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THERE'S NO PLACE LIKE HOME
Kevin Cook
June 05, 1989
North Dakota's own Virgil Hill defended his light heavy title
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June 05, 1989

There's No Place Like Home

North Dakota's own Virgil Hill defended his light heavy title

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"I'm just like any other North Dakota person," Virgil Hill was saying as the television set in his hotel room blared Virgil trivia on the local news and zoomed in on boxing fans decked out in Virgil T-shirts. "I mean, except that I'm the champion of the world." The modest, 25-year-old Hill could cite other exceptions. Not every North Dakotan has a left hand quick as prairie lightning. And not every North Dakotan has his portrait hanging in the governor's office.

"Virgil epitomizes the North Dakota spirit—determination and loyalty," said Governor George Sinner last week. Admirers in the Peace Garden State mob Hill on the streets, and women ask him to sign their skin. There are probably more toddlers named Virgil in North Dakota than in any other state. "He put us on the map," says a Bismarck fan.

North Dakota began its love affair with Hill the day he brought home a silver medal from the 1984 Olympics. And the passion has only intensified as Hill has won all 25 of his pro fights, including six successful defenses of his World Boxing Association light heavyweight title. Hill has returned the affection by showcasing his talent not in Atlantic City or Las Vegas, but in the state's capital, Bismarck. Last Saturday, Hill defended his title in the 8,500-seat Civic Center for the fourth time, by knocking out Joe Lasisi of Nigeria in the seventh round.

Born in Clinton, Mo., Hill grew up in Grand Forks and Williston, N. Dak. He now trains in Las Vegas, but he returns home often to do charity work and hang out with family and friends. " North Dakota people are genuine, hardworking, the best you'll find anywhere," he says. "Maybe I pay a price in terms of purses and national fame by fighting here all the time, but I love the place."

Lasisi, Hill's 32-year-old opponent, is a journeyman puncher whose only weapon is a murderous right hand; his 22-0 record going into the Bismarck bout included 20 knockouts. Lasisi came to the U.S. in 1986 and signed on as Hill's sparring partner. The fighters became friends—"like brothers," both, say—but last week Hill charged that Lasisi was "betraying our friendship" by challenging him in the ring. "He could have fought [IBF light heavyweight champ] Prince Charles Williams," said Hill. "Joe-Joe must think I'm the lesser opponent. He won't think so when I knock him out. I want his head."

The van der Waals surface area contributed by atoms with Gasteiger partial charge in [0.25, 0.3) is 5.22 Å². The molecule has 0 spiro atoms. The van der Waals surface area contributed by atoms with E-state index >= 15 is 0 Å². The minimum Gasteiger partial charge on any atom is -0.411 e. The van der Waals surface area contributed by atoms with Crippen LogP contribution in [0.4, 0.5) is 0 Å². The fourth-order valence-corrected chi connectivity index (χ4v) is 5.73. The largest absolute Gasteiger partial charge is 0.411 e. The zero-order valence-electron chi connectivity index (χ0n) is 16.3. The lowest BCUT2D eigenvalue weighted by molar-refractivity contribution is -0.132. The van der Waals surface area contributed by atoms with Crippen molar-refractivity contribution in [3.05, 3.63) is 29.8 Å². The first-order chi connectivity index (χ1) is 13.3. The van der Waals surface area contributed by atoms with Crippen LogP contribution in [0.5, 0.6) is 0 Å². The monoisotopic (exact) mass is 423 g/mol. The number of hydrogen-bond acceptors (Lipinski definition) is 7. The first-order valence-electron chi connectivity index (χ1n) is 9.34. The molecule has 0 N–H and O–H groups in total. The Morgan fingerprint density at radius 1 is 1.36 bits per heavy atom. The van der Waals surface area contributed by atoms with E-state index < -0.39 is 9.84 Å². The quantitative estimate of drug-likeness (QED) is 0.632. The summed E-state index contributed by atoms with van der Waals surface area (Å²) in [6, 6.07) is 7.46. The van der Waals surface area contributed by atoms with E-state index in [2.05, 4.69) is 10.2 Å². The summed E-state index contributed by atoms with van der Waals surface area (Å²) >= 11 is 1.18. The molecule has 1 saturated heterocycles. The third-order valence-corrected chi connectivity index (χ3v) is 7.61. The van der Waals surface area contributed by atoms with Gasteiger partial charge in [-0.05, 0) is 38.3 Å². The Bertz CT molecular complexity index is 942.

Lasisi replied that friendship was one thing, business another: Hill was simply the more lucrative opponent. "There is no friendship in the ring. And I know his logic, his tricks," said the challenger. "I want his head."

While much of this rancor was hype, Hill was indeed miffed that his friend had chosen to fight him instead of Williams. Lasisi thought a friend would understand his reason: Lasisi's $105,000 payday was $100,000 richer than his best previous one. (Hill made $300,000) Still, after refusing to pose with Lasisi at a prefight press conference, Hill explained privately that they were afraid that if they had to pose too long, making all those mean faces at each other, they might break up laughing.

The local hero was serious enough on Saturday. Once the fight began, Hill brought the crowd to its feet with a first-round knockdown that was almost accidental: Lasisi had walked into an ordinary jab. The challenger was up quickly to take a mandatory eight count. Over the next three rounds Lasisi stalked, feinted and jabbed but seemed disinclined to do anything with his fabled right hand—except lower it. Each time Lasisi threw a jab he dropped his right, and each time. Hill hit him with a left.

Midway through the fifth, Lasisi finally landed the big right. Hill's eyes flew open. His knees wobbled. The faithful uttered a collective gasp. Lasisi charged and swung, trying to follow up his advantage, but he was wide of his target, and the moment passed. Hill escaped to jab again, his gloves making popcorn sounds on Lasisi's skin and reopening a cut over the challenger's right eye that had first appeared in the fourth.

In the seventh, Hill whistled a left hook to the right side of the challenger's head. Lasisi shook. Another left sent him to the ropes, and down went the gates of his defense. Hill rained blows until referee Hubert Earle stopped the assault with 1:04 left in the round. A moment later, Hill's 18-month-old son, Paul, who had slept through most of the action, found himself snug in his father's gloves, being paraded around the ring while Hill's fans chanted the name of their own favorite son.

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